Air Defender 23

Keeping an eye on the airspace above the Lechfeld

Keeping an eye on the airspace above the Lechfeld

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Safety in the airspace would not be possible without air traffic controllers on the ground. One of them is Captain Wolfgang D. who keeps an eye on the AmericanGreek and German aircraft on the radar screen and from the tower during Air Defender 23.

An air traffic controller is sitting in the tower of Lechfeld Air Base and communicates via radio.

Three controllers in the tower are responsible for all movements on the ground, safety aspects and the immediate airfield environment

Bundeswehr/Ingo Tesche

“Originally, I just wanted to render ten months of military service but I didn’t know what would come next”, says Captain Wolfgang D. about his early months in the Bundeswehr. Since 2008, he has been a military air traffic controller (ATCArms Trade Treaty), a job comparable to that of civilian air traffic controllers. He sits at a radar screen and coordinates military air traffic in parts of Southern Germany. His air picture is composed of data from radar sets in Neuburg a. d. Donau, Munich, and Laupheim. In addition, D. works in the tower from where he coordinates the immediate airfield environment and aircraft movements on the ground. 

The main difference to civil aviation is, as D. explains, “that the civilian controllers work either at the radar screen or in the tower, we do both.” This variety and the additional duties in the squadron or within the scope of exercise operations are what makes the job so exciting for him. “Primarily, I’m a soldier and then I’m a controller”, says the 42-year-old captain about his challenging job.

In an exercise such as Air Defender 23, the personnel working at the radar screens and in the towers must be fully focussed. Captain D., who is also known as “Whisky Delta” in the airfield jargon, explains: “With roughly 250 military aircraft from 25 nations, the already crowded airspace above Germany is even more packed.”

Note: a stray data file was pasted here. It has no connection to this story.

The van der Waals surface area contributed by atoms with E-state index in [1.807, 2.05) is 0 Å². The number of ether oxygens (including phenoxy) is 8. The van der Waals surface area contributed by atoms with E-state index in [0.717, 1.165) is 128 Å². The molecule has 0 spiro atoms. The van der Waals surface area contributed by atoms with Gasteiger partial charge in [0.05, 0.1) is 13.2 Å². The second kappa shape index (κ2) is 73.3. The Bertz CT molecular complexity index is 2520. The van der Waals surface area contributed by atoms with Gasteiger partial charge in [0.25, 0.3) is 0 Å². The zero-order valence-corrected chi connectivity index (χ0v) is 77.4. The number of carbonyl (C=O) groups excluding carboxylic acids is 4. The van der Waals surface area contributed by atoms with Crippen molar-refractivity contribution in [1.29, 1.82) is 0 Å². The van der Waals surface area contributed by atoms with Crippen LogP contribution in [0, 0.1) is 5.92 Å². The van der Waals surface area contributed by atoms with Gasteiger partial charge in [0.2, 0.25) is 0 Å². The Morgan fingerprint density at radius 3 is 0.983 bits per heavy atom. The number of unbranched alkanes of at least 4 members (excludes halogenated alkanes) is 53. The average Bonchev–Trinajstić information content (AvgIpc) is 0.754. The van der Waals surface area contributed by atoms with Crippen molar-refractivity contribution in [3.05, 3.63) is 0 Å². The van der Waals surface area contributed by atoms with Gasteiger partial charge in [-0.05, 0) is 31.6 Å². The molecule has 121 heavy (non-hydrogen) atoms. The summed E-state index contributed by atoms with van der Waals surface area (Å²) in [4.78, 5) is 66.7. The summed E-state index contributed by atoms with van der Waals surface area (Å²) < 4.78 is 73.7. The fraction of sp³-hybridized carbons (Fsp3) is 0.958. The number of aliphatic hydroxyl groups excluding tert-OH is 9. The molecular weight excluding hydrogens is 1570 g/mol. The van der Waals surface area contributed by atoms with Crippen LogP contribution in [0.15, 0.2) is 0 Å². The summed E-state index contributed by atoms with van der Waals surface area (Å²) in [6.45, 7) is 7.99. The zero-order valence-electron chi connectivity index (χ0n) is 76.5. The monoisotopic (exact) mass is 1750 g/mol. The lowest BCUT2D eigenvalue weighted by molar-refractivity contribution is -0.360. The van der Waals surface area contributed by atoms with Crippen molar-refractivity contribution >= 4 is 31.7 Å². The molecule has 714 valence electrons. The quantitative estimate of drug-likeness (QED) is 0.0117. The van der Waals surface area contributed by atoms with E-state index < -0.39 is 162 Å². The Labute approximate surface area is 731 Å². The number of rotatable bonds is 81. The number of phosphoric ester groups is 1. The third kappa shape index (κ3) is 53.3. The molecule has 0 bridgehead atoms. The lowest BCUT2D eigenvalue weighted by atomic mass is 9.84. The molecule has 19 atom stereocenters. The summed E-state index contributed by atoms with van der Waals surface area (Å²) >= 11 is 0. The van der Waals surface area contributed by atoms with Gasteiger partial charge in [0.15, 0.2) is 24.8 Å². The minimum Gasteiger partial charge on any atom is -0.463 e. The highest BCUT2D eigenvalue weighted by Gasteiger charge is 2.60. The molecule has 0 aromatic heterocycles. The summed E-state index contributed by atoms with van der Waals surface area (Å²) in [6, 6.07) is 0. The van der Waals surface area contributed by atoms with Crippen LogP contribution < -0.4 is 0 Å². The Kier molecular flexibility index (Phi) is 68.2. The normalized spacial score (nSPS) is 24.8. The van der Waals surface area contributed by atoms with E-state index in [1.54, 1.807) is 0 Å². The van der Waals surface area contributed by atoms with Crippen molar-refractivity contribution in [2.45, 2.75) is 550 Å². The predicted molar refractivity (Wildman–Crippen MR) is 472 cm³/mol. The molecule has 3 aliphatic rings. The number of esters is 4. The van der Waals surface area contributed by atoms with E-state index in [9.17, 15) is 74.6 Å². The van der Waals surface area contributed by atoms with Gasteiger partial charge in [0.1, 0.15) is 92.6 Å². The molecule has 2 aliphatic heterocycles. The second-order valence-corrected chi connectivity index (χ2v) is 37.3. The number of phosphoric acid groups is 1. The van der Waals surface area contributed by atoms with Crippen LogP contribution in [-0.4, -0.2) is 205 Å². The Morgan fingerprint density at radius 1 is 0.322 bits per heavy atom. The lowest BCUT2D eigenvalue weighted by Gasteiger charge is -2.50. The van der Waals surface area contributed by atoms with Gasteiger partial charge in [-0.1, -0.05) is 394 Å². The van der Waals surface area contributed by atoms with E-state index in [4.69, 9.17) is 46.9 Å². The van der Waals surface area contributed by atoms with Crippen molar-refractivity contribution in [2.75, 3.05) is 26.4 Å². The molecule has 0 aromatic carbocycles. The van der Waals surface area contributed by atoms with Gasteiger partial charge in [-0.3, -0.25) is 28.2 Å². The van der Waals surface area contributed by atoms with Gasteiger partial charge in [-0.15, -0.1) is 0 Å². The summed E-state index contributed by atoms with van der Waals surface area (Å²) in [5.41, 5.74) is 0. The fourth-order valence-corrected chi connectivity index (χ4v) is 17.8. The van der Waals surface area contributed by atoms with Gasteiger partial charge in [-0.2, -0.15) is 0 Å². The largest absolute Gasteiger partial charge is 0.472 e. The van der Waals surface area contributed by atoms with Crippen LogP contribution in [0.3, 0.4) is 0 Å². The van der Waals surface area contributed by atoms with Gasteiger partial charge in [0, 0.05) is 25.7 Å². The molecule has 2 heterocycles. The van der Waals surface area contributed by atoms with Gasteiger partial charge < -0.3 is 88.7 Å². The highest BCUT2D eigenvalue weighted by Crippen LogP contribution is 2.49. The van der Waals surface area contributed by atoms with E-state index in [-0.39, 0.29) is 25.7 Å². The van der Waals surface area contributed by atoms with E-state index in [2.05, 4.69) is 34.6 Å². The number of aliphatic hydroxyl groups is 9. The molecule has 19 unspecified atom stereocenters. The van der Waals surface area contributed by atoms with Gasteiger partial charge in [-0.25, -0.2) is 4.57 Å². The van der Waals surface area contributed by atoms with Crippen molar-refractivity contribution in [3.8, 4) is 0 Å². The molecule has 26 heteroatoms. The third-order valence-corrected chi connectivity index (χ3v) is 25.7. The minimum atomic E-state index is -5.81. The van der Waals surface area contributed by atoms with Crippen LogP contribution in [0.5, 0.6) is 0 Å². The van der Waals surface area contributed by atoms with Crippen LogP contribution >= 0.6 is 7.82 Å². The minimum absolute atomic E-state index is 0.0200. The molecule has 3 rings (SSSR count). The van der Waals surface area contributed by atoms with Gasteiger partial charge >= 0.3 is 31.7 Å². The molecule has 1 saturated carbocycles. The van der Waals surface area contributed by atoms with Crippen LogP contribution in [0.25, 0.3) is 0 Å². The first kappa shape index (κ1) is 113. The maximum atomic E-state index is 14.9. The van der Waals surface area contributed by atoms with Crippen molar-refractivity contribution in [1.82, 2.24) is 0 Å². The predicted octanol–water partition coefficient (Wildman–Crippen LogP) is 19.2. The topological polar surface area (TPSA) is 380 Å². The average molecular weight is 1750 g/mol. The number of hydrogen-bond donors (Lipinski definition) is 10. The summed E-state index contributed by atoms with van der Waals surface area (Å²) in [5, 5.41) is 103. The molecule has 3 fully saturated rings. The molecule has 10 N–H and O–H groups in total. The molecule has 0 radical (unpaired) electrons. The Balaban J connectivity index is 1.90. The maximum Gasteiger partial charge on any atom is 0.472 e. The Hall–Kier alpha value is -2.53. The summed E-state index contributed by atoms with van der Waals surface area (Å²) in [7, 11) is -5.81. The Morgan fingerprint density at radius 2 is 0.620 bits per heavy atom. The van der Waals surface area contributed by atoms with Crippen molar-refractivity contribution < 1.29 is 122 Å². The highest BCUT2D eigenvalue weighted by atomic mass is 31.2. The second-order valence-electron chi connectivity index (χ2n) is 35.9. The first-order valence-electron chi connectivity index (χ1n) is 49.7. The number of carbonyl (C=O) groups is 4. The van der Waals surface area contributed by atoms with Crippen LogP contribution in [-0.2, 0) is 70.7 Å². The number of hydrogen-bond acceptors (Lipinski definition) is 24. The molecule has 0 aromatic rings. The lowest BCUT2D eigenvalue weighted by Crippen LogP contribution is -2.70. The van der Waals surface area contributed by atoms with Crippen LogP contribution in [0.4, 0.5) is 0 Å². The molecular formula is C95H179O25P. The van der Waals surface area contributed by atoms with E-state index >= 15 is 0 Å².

An air traffic controller is sitting at a radar screen and communicates with an aircraft via radio.

Air traffic controllers view specific data such as heading, speed, and flight altitude of every aircraft via the connected RADNET radar network

Bundeswehr/Ingo Tesche

For better coordination, and to allow aircraft to fly through the airspace in all directions, it is divided into different height bands. If there are closures for military air traffic, the airspace is not inevitably closed at all altitudes. “In this way, an area assigned to air-to-air refuelling, for example, can still be used for civil aviation above or below allocated height bands”, explains the captain. What is peculiar during Air Defender 23 is that the airspace in the Lechfeld Air Base area, for example, can be used consistently from ground up to the beginning of the exercise airspace. This allows combat aircraft to climb to the highest flight altitudes within the shortest time possible and in almost vertical flight – which is a great benefit particularly in the crowded airspace of Central Europe.

The Lechfeld airfield serves as the starting point for various exercise participants. These include American A-10, Greek F-16, German H145M LUH SOFLight Utility Helicopter – Special Operation Forces and CH-53 aircraft. On some days, American F‑15 and F‑16 aircraft are added to this as well as the flights of transport aircraft conducted in connection with the exercise. Moreover, the southern airspace above the air base serves as a holding area and air-to-air refuelling area for what are referred to as COMAOs (combined air operations) in the western direction.

by Philipp Rabe

Air Defender 23

Multinational air operation exercise in Europe